There aren’t usually sensors on an AI self-driving car that will allow it to determine its own height and nor the height of something being towed. In the future, there might be such sensors added onto AI self-driving cars. For the moment, this being an edge problem doesn’t tend to warrant the cost and effort of including such sensors onto an AI self-driving car.

If there isn’t any such sensor already built-in, how else can the AI self-driving car ascertain the height of itself and whatever it might be towing?

One means would be to ask about the height. The AI could ask a human. If there is a human that will either be occupying the AI self-driving car during the journey, or a human that is setting the AI along on a journey (but not going to riding in the self-driving car), the AI could ask about the height aspects.

You might assume that the human(s) involved would be wise enough to forewarn the AI about any height related considerations.

I’d dare say that the human(s) might assume that the AI is already somehow able to figure out the height related aspects, and so the human(s) involved might be later shocked when they find out that their clothes and furniture spilled onto the highway because the towed storage shed bashed into the ceiling of a bridge. Probably would be best to have the AI inquire prior to a journey.

Even if the AI asks about the height, it doesn’t imply necessarily that the human(s) will accurately reply.

Using V2V And V2I To Discover Heights

Another approach to potentially figuring out the height of an AI self-driving car would be for the AI to try and communicate with other AI self-driving cars around it.

Another AI self-driving car might be able to discern the height related aspects, doing so by using its sensors such as its cameras, radar, sonic, and LIDAR. This could then be relayed to the self-driving car via V2V (vehicle-to-vehicle) communications. Thus, one AI self-driving car asks another nearby one to take a look, which after inspecting the height then is reported back to the asking AI self-driving car. Kind of a buddy system.

This brings up another facet of the height related problem.

At some point, once there are lots of AI self-driving cars on the roadways, it could be that via the use of V2V that the AI systems are trying to help each other out. While on a freeway, if there’s a car stalled in the middle of the freeway, those AI self-driving cars nearest to the stalled car can convey to other self-driving cars that are coming up upon the scene to be wary of the stalled car. In a similar manner, AI self-driving cars that are coming upon a low hanging bridge or overpass can potentially forewarn other approaching AI self-driving cars about the situation.

In the case of the Storrowed in Boston, there would be AI self-driving cars that might not yet know about the low overhang and meanwhile others that do (having driven that way before).

The ones that knew about it, either due to having driven there before or upon detecting it or having been previously informed about it, could warn other AI self-driving cars that are nearby and that are headed toward the potential obstruction. The AI of the receiving self-driving cars would then need to ascertain whether the awareness about the low hanging circumstance applied to them or not.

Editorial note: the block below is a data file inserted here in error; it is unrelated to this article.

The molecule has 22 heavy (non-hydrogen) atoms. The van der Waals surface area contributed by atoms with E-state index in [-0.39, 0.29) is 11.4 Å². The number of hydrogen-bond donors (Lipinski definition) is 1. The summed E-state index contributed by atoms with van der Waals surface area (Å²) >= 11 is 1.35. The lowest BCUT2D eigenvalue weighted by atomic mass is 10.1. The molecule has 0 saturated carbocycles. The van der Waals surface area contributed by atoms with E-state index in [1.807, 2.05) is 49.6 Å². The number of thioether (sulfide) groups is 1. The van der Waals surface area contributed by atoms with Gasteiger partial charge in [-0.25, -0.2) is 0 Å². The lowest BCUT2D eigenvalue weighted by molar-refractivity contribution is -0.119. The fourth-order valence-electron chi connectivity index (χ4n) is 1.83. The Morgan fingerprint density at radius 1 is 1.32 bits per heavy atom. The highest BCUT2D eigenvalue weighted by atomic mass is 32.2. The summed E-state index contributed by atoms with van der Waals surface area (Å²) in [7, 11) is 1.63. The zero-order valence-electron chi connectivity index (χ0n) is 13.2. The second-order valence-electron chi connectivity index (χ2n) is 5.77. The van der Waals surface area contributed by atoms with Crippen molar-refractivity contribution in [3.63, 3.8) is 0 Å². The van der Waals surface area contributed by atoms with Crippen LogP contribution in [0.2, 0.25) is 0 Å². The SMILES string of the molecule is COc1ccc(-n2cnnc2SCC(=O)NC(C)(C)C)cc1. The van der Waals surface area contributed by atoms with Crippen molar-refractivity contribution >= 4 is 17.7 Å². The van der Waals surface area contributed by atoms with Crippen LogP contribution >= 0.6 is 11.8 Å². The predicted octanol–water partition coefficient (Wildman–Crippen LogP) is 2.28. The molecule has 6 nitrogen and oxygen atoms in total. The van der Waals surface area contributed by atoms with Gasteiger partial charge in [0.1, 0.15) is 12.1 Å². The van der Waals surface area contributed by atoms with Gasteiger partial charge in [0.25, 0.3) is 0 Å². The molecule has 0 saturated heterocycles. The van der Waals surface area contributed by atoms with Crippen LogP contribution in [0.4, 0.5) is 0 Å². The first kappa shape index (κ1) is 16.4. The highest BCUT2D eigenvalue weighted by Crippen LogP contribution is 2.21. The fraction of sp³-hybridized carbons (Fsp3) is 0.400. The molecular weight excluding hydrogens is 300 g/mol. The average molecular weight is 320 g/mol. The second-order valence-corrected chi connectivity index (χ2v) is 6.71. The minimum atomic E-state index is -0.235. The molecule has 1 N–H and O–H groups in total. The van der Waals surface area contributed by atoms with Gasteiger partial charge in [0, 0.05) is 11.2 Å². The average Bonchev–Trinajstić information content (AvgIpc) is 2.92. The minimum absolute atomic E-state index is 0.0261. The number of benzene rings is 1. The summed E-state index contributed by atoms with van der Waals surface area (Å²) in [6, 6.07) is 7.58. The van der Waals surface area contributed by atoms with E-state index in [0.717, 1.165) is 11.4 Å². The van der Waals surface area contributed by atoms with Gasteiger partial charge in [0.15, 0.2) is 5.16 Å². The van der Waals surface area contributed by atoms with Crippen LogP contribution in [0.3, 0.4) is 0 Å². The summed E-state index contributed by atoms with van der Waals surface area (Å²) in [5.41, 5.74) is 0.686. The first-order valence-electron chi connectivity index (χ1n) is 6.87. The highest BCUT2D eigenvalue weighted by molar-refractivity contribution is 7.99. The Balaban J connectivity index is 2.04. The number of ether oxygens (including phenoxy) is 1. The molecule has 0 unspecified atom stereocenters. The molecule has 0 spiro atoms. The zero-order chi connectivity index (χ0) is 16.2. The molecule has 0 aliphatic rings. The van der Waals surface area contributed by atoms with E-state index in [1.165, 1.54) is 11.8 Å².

We are also heading toward V2I, which is vehicle-to-infrastructure communication.

There will be Internet of Things (IoT) types of devices along and throughout the roadway infrastructure and they will serve to warn drivers about various roadway conditions. These warnings might include that there’s road construction up ahead, or maybe that an intersection is blocked and to avoid it, and so on. It is anticipated that road signs are likely to be augmented with IoT, thus rather than having to only be able to visually spot a road sign, the road sign will transmit an electronic signal and thus cars can be aware of what the road sign depicts (including speed limits, cautions, and of course height warnings).

GPS And Maps Not Necessarily Cure-All

You might be saying to yourself that the GPS and electronic maps ought to be letting the AI know about any height restrictions on the roadways.

Currently, GPS mappings are somewhat inconsistent in having marked or indicated the height related aspects of a driving situation. It definitely is another source of input about heights and the AI should be considering it.

Nonetheless, it is not always guaranteed to be available and the AI needs to be finding alternative ways to further figure out the height of obstructions.


In recap, the AI needs to discover the height of the self-driving car and which would include any towed items.

It needs to be aware of height related restrictions, doing so via using its own sensors to try and identify height related concerns, along with trying to spot and read height warning signs, and possibly use GPS mappings, V2V, and V2I too.

The AI should route around any height concerns, if feasible. If the AI is taken by surprise and comes upon a height problem, it needs to devise rapidly an action plan to safely maneuver to avoid the crash.

If somehow a crash nonetheless occurs, the AI would need to become aware that a hit has occurred and take further action as appropriate.

As humans, we take for granted our ability to deal with height related driving issues. It is just the daily aspects of driving a car.

Most of the time, we don’t encounter height related problems. But, we are overall generally ready for it. Some humans regrettably aren’t paying attention or at times ignore or disbelieve when they get themselves into a height driving predicament. For AI systems that control self-driving cars, we’re all going to want and expect that the AI is on the alert and able to contend with height aspects.

As you can perhaps discern, it’s a bit of a “tall order” for the AI to do so.

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Copyright © 2019 Dr. Lance B. Eliot

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Dr. Lance B. Eliot is a renowned global expert on AI, Stanford Fellow at Stanford University, was a professor at USC, headed an AI Lab, top exec at a major VC.